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One of ECHO's purposes is to help people grow food under difficult conditions. You are not likely to encounter a soil worse for gardening than a cement slab. Neither will you find such large areas of unused growing space in full sun and near prime markets as on cement rooftops in Third World cities.

The most expensive agricultural land is always that located near large markets. If there were large areas of unused flat land right in the middle of huge population centers, the potential value for producing vegetables would be obvious. How many acres of unused flat rooftops do you suppose there are in the cities in your country?

For the past eight years ECHO has been working on methods for gardening on rooftops. It turns out that cement slabs are not nearly as difficult a challenge for gardening as one might think. In fact, they have become one of my favorite gardening spots. They offer an enormous and almost untapped opportunity for ministry to urban populations. (There are also applications in certain rural settings as well).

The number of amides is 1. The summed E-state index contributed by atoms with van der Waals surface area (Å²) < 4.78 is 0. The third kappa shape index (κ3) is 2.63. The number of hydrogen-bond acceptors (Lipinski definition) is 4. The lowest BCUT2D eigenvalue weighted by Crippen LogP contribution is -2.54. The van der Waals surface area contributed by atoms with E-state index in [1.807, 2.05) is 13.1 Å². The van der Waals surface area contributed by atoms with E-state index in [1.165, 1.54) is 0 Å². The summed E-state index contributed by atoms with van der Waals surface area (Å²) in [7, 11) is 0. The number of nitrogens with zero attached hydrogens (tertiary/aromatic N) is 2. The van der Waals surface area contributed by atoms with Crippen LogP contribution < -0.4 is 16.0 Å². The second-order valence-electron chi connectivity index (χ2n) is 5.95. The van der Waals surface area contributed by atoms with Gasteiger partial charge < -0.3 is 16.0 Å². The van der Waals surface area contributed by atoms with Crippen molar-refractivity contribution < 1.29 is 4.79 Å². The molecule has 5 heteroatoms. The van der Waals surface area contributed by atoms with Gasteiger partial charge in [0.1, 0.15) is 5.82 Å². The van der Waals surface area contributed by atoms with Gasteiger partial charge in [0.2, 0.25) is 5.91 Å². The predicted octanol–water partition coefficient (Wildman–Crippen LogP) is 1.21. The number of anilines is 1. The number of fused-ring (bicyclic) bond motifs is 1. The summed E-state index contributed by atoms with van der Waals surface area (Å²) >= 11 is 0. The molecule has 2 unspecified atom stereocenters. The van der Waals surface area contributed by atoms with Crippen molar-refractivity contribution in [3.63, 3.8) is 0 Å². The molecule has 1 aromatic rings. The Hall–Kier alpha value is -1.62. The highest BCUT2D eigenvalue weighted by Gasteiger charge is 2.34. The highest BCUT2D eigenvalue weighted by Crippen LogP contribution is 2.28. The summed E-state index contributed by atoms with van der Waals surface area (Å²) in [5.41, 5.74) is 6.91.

Many church-related groups are looking for practical ways to help the people they minister to spiritually. There do not seem to be many options (medical help, community organization, and development of small businesses seem to be the major areas). Urban gardening has a reputation of not being very successful overall. I think the rooftop gardening methods outlined in this issue of EDN will not be limited by some of the factors that have caused other urban gardening projects to fail.

This issue of EDN is being devoted to the subject of rooftop gardening. Its purpose is to (1) help you evaluate its potential for your area, (2) give sufficient technical details to get started, and (3) set up an informal network among those of you who decide to try rooftop gardening so we can learn from each other's experience. Even if you never use the technique, I think this discussion will give you a new understanding of how plants grow and of their adaptability to different conditions.